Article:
Back in the day, computers worked with electron beams, and the light coming from them was really dim. The arrival of CRT monitors that could emit brighter lights and more colors and the advent of GUIs (Graphic User Interphase) introduced light mode, which is what we use today.
So what led us to go vintage? And why did we embraced light mode, to begin with?
Light vs. Dark
Light mode is the most natural way to read or use a device. We, humans, have historically been diurnal creatures. 200,000 years ago, we hunted, gathered, and planted by daytime. This lead to the preference of reading dark texts on light backgrounds.
According to research from Cosima Piepenbrock and S. Mayr, A. Buchner in 2013, they explain that using a light-themed interface in the daytime is easier on the eyes of normal-vision people (20–20 vision or wearing prescribed glasses/contacts,) at least in the short-term. But, prolonged exposure to bright interfaces affects people who have myopia or nearsightedness, as researched by A. Aleman, M. Wang, and F. Schaeffel in 2018.
Dark mode is having a revival sort of phase. Reading white text on a dark background dramatically reduces the amount of light that your eyes receive, helping people to improve reading, even more during nighttime.
However, keep in mind that this mode isn’t great to use during the day. Receiving less light during the day makes it harder for your eyes to decipher the information in front of you. Your pupils have to dilate and force read due to poor contrast between text and background. This is a frequent symptom for people with Astigmatism by the way.
Dark mode saves battery
Physical limitations aside, a technological advantage of Dark mode is battery improvement. If you’re using a phone with an OLED screen, the screen turns off in places with pitch dark colors. This smart screen, which’s present in most high-end phones, is deemed to decrease battery usage by at least 10%.
We can even say this has a small, yet positive effect on the environment as well.
Light mode on our website
Our latest version of the website was conceived and consciously designed in Dark mode, transmitting an elegant and sleek look and feel, which we love! But after our launch, we observed visitor’s behaviors and metrics and decided to incorporate the light mode from previous versions, due to several reasons.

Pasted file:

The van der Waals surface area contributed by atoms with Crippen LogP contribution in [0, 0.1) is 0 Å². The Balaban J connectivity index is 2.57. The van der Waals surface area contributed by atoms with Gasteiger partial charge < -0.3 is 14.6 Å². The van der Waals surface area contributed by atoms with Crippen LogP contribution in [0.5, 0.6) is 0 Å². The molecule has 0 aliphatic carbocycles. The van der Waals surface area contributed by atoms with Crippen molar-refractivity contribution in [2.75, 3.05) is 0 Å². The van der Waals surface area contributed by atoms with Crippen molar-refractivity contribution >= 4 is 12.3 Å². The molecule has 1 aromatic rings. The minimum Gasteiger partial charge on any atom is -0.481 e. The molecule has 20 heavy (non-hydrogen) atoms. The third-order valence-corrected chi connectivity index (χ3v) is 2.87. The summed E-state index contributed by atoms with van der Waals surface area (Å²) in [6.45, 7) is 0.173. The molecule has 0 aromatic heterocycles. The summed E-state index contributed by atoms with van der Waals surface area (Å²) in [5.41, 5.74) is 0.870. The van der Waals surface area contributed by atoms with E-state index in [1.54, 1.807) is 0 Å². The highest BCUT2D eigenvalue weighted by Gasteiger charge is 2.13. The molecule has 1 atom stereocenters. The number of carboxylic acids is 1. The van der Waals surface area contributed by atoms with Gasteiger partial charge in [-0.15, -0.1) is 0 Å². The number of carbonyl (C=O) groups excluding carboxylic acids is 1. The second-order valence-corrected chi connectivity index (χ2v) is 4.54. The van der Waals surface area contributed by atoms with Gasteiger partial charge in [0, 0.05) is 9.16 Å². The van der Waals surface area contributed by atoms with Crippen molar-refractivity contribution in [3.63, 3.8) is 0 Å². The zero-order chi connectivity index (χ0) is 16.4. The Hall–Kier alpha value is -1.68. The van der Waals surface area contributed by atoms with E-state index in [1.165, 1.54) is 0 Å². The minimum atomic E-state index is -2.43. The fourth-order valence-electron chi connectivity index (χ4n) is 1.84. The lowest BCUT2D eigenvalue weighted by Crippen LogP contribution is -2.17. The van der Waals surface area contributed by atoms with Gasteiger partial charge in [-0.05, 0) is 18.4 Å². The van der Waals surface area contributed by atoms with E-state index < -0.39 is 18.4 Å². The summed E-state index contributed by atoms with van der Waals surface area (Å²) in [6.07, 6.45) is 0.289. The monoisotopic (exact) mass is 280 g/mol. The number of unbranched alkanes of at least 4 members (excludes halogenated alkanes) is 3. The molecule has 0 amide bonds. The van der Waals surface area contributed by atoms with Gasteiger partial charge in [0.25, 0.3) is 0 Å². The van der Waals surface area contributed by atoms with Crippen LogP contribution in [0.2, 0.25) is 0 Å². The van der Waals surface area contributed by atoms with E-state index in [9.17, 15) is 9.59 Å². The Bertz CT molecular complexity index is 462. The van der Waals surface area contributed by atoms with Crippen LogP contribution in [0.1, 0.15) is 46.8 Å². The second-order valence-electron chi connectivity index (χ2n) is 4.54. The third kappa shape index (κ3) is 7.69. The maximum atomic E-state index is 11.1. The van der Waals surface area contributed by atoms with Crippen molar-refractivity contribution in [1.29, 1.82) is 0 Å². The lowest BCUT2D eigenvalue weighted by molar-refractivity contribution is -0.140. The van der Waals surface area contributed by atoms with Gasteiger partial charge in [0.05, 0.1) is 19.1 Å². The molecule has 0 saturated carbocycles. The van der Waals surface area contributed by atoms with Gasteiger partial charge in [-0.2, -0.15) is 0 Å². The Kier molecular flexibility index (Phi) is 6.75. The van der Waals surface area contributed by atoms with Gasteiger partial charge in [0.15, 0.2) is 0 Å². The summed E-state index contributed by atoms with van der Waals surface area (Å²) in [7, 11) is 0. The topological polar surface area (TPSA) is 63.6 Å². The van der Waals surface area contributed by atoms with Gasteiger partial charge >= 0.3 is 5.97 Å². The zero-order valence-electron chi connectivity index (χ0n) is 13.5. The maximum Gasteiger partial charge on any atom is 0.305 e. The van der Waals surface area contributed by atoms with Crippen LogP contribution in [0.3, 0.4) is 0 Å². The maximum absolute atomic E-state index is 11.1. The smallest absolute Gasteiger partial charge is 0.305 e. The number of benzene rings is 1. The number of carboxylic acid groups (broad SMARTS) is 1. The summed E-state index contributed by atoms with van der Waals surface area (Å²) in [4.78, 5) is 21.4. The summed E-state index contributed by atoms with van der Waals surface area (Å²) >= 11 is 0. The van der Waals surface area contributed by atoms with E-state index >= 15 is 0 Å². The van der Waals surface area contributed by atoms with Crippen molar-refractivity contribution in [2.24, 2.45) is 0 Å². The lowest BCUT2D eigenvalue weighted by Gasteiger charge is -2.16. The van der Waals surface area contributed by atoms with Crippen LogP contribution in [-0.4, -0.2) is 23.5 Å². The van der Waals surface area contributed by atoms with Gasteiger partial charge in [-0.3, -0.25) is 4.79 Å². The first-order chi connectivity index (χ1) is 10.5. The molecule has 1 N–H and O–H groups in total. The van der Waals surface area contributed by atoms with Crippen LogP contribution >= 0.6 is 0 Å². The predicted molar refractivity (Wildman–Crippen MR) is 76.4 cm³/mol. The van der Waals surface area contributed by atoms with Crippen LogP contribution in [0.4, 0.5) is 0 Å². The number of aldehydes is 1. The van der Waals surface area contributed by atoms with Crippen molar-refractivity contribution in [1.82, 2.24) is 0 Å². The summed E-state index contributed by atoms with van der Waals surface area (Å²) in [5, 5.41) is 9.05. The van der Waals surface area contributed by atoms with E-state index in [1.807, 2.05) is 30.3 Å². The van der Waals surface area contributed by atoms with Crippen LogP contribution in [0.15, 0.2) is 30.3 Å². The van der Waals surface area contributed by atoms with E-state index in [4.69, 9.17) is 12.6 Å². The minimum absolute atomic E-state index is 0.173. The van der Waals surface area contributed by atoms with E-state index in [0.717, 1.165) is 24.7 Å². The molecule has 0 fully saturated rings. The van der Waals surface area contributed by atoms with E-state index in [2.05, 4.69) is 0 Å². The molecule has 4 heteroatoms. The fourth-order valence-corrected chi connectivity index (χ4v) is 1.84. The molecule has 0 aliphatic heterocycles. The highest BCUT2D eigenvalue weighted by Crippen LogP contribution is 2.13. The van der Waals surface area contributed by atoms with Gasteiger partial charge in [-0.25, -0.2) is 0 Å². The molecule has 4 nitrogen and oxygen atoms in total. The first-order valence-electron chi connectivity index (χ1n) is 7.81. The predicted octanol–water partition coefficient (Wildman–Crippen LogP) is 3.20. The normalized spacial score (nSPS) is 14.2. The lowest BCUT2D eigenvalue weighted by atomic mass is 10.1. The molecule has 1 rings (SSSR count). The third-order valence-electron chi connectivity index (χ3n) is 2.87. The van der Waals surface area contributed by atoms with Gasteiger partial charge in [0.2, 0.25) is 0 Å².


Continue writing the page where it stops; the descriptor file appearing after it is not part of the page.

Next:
Of course, one big reason was purely visual. While we love the looks of our dark Moka.tv website, having a Light mode alternative gives us more creative possibilities! This new iteration provided more breathing room to the content and a much fresher look.
We love seeing the differences and the small touches we gave to the transition of modes.
Following what was said above, we made a Light mode to go easy on everybody’s eyes. Readability is a massive priority for us and so it is making our content accessible to visually-impaired people. Even though our site is still not 100% accessible to people with all kinds of disabilities, we’re getting there.
Even after all our reasons concerning health, battery savings, and more, we felt using a Light or Dark mode is entirely up to the person.
Both have some advantages and drawbacks, but the true value resides in allowing people who use your product to make a choice. That is what we call true empowerment.
In the end
Should you add different modes to your product? Well, we can say that making it more accessible, saving battery life, among other benefits, can broaden the spectrum of your design. Those look like wins for us.
Do you think it’s just a design fad or have you witnessed the benefits of using one or the other?
Still not convinced? Read the articles we based our thoughts on:
In people with normal vision (or corrected-to-normal vision), visual performance tends to be better with light mode…www.nngroup.com
Looking back at the past couple of years, it doesn’t take long to realize that one of the most often requested software…www.phonearena.com
Dark mode is probably one of the most popular features in the modern user interface. From apps to operating systems…www.androidauthority.com
Color blindness or color vision deficiency (CVD) affects around 1 in 12 men and 1 in 200 women worldwide. This means…usabilla.com